The First Surviving Photograph of the Moon: John Adams Whipple and How the Birth of Astrophotography Married Immortality and Impermanence
By Maria Popova
This essay is excerpted and adapted from Figuring.
In 1847, the Harvard College Observatory acquired a colossal telescope dubbed the Great Refractor. It would remain the most powerful in America for twenty years. Enraptured by the imaging potential of the mighty instrument, observatory director William Bond befriended the daguerreotypist John Adams Whipple (September 10, 1822–April 10, 1891). Whipple thought of photography as a figurative art rather than a technical craft, but he applied it to the advancement of science. The two men began a series of collaborations that lit the dawn of astrophotography.
Four years into it, the thirty-year-old Whipple would awe the world with his stunning photographs of celestial objects — particularly his photographs of the Moon. Louis Daguerre himself had taken the first lunar photograph on January 2, 1839 — five days before announcing his invention, which marked the birth of photography — but his studio and his entire archive were destroyed by a fire two months later. Whipple’s remains the earliest known surviving photograph of the Moon — an image that continues to stun with its simple visual poetics even as technology has far eclipsed the primitive equipment of its photographer.
Whipple’s collaboration with Bond was the beginning of what would become the world’s largest collection of astrophotography plates at the Harvard College Observatory. From this vast visual library, a team of women known as the Harvard Computers would wrest pioneering insight into the nature of the universe, patiently analyzing and annotating the glass plates that today number half a million.
A year before his Moon photograph, Whipple had used the Great Refractor to make the first daguerreotype of a star: Vega, the second-brightest star in the northern celestial hemisphere, object of one of Galileo’s most ingenious experiments supporting his proof of heliocentricity. An emissary of spacetime, Vega’s light reached the telescope’s lens from twenty-five light-years away to deliver an image of the star as it had been a quarter century earlier.
When the pioneering astrophotographers of Whipple’s generation began pointing one end of the telescope at the cosmos and affixing the other to the camera, we could behold for the first time images of stars that lived billions of light-years away, billions of years ago, long dead by the time their light — the universe’s merchant of time and conquistador of space — reached the lens. Against the backdrop of the newly and barely comprehensible sense of deep time, the blink of any human lifetime suddenly stung with its brevity of being, islanded in the cosmic river of chaos and entropy, drifting, always drifting, toward nonbeing.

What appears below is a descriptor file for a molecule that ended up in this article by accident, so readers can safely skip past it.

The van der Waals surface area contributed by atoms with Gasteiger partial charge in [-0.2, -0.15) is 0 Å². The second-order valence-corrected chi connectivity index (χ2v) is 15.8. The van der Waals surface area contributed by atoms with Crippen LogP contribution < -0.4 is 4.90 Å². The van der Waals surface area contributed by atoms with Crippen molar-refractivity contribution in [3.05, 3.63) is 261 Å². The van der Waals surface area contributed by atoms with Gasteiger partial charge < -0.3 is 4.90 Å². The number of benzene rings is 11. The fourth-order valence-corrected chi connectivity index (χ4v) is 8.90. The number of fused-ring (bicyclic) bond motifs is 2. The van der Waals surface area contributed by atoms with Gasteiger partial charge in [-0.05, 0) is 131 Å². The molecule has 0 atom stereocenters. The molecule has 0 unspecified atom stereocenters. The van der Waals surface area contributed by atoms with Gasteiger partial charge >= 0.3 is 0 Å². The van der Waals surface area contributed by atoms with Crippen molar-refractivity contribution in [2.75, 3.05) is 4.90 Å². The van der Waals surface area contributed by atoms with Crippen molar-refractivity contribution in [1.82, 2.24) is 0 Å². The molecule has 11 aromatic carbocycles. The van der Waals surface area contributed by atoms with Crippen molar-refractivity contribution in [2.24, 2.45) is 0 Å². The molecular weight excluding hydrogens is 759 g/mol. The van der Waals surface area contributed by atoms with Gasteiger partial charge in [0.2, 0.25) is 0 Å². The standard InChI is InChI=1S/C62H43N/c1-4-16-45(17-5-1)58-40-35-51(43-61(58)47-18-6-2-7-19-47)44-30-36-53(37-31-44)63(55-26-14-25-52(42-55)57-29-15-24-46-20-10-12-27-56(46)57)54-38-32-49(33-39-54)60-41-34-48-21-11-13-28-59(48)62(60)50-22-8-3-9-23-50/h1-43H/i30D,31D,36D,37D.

We say that photographs “immortalize,” and yet they do the very opposite. Every photograph razes us on our ephemeral temporality by forcing us to contemplate a moment — an unrepeatable fragment of existence — that once was and never again will be. To look at a daguerreotype is to confront the fact of your own mortality in the countenance of a person long dead, a person who once inhabited a fleeting moment — alive with dreams and desperations — just as you now inhabit this one. Rather than bringing us closer to immortality, photography humbled us before our mortal finitude. Florence Nightingale resisted it. “I wish to be forgotten,” she wrote, and consented to being photographed only when Queen Victoria insisted.
I wonder about this as I stand amid the stacks of the Harvard College Observatory surrounded by half a million glass plates meticulously annotated by the hands of women long returned to stardust. I imagine the flesh of steady fingers, atoms spun into molecules throbbing with life, carefully slipping a glass plate from its paper sleeve to examine it. In a museum jar across the Atlantic, Galileo’s finger, which once pointed to the Moon with flesh just as alive, shrivels like all of our certitudes.
Pinned above the main desk area at the observatory is an archival photograph of Annie Jump Cannon — the deaf computer who catalogued more than 20,000 variable stars in a short period after joining the observatory — examining one of the photographic plates with a magnifying glass. I take out my smartphone — a disembodied computer of Venus, mundane proof of Einstein’s relativity, instant access to more knowledge than Newton ever knew — and take a photograph of a photograph of a photograph.
The half million glass plates surrounding me are about to be scraped of the computers’ handwriting — the last physical trace of the women’s corporeality — in order to reveal the clear images that, a century and a half later, provide invaluable astronomical information about the evolution of the universe. There are no overtones of sentimentality in entropy’s unceasing serenade to the cosmos.
Published September 10, 2019